The novelty of “doing as the Villagers do” swiftly wore off as soon as I stepped foot into Yankee Jim’s apartment. Now back in my zip code and my senses somewhat in tact, I realized Jim wasn’t exactly what I was looking for in a man, let alone a Thursday night date. While I was unsure of exactly what it was that I was looking for, I was one hundred percent certain that it was not a twenty-four year old with sub-par communication skills, an alarmingly strong affection for Chinese culture, and the inability to buy a girl a drink at a proper bar.
“So do you want a drink?” Jim inquired as I set my clutch down on his kitchen table and carefully surveyed his apartment. “I have beer or wine.”
I followed Jim’s gaze to his kitchen counter, where an unrefrigerated, uncapped box of Franzia wine sat and I quickly said, “Beer sounds great.”
He handed me a can of Bud Light and we settled on his couch. After approximately five minutes of awkward conversation without the buffer of an ungodly rock band to speak over, it became abundantly clear that we had very little to absolutely nothing in common.
Before I could say, “Well, I better head home,” Jim was suddenly leading me to his bedroom, trying to de-shoe and de-shirt me simultaneously as we fell onto his bed.
“Why don’t you take your shoes off and stay awhile?” he whispered, in an attempted sexy voice that I was not nearly intoxicated enough to succumb to.
In fact, his attempted intonation made me feel more so embarrassed for him, rather than turned on, considering that this probably wasn't the first time he's used such a "voice" and it most definitely wasn't the first time it failed. Moreover, my black Mary Janes weren’t exactly smelling like lilies and lollipops these days, so it was best for both involved parties that they remain on my feet rather than on Jim’s bedroom floor.
“I really do have to leave. I have to get to the office early tomorrow. I actually have a presentation with our president, so I can’t be tired and hungover.” I explained with a twist of untruthfulness.
“But I had a really great time tonight. Thanks.” As I completed my trifecta of lies, I opened Jim’s front door and stepped into the hallway.
As I went to give Jim an obligatory goodbye kiss on the cheek, he went in for the kill, suddenly trying reenact the hallway scene from Unfaithful. While I had been told many a time that I resembled Diane Lane, Yankee Jim was hardly Oliver Martinez—in fact, he couldn’t even pass for a third cousin twice removed, West Virginia style. Plus, based on our brief roll around on his bed a few minutes earlier, it appeared that Jim didn’t have much to offer in the “chopstick” arena, even after a year-long stint in China.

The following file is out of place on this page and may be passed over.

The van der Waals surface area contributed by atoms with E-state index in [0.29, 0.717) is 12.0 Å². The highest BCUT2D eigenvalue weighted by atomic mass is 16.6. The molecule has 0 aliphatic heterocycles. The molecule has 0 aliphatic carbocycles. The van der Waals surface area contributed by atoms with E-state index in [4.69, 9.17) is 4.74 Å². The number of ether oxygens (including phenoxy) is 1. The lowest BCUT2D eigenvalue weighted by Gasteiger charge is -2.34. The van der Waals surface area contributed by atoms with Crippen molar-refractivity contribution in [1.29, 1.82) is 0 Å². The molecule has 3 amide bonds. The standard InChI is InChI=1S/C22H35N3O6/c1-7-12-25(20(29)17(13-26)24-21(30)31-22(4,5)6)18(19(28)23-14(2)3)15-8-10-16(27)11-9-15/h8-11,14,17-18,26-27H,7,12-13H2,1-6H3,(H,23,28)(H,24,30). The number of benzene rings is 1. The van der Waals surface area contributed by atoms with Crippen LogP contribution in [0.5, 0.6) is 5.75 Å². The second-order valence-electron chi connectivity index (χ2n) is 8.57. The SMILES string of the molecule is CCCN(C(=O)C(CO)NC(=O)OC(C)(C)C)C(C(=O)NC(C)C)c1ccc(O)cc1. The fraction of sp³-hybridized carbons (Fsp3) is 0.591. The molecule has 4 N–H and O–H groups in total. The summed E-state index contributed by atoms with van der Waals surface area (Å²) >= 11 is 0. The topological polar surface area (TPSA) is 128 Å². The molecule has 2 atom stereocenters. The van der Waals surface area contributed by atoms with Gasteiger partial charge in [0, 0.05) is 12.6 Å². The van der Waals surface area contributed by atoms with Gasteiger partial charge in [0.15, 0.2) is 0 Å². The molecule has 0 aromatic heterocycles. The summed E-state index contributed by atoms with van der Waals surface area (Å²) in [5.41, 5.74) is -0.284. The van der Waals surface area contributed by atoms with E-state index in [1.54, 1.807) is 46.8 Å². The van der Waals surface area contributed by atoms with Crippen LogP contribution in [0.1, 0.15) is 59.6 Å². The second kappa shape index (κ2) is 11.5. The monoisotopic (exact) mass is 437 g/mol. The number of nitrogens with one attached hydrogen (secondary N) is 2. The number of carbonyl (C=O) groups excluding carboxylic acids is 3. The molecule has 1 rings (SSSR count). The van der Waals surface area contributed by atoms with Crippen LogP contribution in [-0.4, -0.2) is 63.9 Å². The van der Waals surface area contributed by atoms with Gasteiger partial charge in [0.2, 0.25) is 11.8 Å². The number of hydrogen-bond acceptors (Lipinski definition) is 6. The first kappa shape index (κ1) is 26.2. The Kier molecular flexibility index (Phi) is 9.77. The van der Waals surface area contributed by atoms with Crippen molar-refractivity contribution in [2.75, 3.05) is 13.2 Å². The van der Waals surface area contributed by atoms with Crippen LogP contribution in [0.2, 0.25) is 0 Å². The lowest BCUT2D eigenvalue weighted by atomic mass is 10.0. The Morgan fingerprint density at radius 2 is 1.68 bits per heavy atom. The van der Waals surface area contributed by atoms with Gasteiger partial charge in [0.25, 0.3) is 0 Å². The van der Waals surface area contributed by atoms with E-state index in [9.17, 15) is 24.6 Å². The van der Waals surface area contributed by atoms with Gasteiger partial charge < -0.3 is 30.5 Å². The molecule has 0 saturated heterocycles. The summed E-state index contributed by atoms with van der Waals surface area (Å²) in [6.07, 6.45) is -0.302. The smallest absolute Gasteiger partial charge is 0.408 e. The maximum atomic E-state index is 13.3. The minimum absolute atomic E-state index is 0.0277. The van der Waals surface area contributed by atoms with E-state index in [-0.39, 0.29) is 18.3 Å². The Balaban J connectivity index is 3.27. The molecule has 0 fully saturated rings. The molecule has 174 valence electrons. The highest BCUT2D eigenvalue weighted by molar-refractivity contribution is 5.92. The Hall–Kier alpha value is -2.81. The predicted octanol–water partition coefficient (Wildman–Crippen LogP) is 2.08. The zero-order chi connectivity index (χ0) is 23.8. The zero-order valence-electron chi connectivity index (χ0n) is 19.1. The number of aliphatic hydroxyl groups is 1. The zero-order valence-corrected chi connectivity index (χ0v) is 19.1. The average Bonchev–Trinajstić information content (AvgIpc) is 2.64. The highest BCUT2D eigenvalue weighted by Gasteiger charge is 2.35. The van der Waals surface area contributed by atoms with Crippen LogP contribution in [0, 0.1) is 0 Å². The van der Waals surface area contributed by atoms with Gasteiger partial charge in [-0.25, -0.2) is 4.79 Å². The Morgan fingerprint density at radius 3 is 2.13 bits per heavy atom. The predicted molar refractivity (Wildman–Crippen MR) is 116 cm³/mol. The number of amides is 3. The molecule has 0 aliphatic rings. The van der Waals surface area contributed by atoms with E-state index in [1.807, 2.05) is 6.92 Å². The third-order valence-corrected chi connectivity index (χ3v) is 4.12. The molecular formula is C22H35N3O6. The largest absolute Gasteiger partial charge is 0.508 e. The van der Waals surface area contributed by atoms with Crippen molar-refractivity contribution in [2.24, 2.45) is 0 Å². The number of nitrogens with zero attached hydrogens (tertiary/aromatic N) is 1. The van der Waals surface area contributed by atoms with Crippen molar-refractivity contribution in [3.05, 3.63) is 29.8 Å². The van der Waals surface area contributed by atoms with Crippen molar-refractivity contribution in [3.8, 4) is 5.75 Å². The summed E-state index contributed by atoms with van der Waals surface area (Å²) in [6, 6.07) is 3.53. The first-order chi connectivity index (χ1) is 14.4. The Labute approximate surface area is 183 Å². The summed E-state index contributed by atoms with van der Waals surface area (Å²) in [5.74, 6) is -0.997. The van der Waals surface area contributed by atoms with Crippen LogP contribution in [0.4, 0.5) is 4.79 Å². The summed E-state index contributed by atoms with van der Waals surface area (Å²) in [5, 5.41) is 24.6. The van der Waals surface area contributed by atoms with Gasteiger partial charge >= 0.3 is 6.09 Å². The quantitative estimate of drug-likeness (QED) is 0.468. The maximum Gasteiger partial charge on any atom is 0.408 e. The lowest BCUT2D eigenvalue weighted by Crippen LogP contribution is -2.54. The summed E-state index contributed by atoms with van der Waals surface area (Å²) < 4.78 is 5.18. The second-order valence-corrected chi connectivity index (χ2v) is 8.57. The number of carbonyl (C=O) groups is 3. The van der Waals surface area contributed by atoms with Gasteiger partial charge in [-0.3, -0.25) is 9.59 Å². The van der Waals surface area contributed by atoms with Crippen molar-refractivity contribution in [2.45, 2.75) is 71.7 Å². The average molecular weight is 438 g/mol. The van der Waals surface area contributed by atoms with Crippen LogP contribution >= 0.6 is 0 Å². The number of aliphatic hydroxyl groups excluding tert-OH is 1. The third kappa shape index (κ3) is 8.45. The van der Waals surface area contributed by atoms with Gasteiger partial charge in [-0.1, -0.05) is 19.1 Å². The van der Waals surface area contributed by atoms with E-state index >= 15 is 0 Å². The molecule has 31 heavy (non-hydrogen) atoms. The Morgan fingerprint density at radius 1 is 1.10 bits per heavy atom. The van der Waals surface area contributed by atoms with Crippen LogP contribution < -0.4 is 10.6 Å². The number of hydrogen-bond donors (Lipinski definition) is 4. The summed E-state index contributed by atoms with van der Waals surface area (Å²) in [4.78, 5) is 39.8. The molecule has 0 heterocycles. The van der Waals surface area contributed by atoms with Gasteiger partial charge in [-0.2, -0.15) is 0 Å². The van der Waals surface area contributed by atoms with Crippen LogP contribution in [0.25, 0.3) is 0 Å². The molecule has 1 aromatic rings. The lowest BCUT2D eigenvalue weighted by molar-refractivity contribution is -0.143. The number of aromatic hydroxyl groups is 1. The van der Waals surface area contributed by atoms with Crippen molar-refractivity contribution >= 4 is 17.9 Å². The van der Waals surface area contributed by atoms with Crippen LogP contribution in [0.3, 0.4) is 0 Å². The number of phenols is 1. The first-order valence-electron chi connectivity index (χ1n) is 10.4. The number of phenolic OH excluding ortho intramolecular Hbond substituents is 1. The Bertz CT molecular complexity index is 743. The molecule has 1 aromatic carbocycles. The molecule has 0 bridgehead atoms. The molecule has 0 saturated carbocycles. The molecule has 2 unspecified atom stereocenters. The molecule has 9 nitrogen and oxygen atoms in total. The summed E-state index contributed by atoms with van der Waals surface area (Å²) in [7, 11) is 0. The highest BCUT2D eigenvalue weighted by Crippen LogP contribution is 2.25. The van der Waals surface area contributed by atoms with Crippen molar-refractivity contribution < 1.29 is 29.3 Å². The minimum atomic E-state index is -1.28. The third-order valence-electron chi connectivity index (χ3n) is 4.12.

I firmly said goodbye before any neighbors could poke their heads out of their doors to witness dejection at its finest and headed down the stairs. As I was about to hail a cab on the corner of 81st and Third, Jim burst through his front door in a skintight grey and white argyle sweater, clearly intended to be worn by a child between the ages of ten to twelve rather than a six-foot tall twenty-something with a slight beer gut.
“Are you sure you have to leave?” he called after me.
“Yep!” I called back as I frantically flailed my arm for a vacant taxi to pull over. I wasn’t sure if I was more appalled at his overall desperation or the fact that he owned a sweater of that size and consciously put it on in a final, despairing attempt to get a girl to sleep with him.
And there I was, standing in front of Gobo, practically desperation roadkill. This had to stop immediately. In a city of eight million people, one would think that it wouldn’t be so difficult to find an acutely acceptable man, if not a mildly attractive, semi-charming man, to spend a few evenings out with. But clearly, I was doing something wrong.
As the cab sped up Third Avenue, heading toward the Love Shack, I thought that perhaps I should stop picking up men in bars—at least for a week or two. Good thing next week I’ll be auctioned off as a date at a charity event…and if I don’t get bought, I’m heading straight to the bar.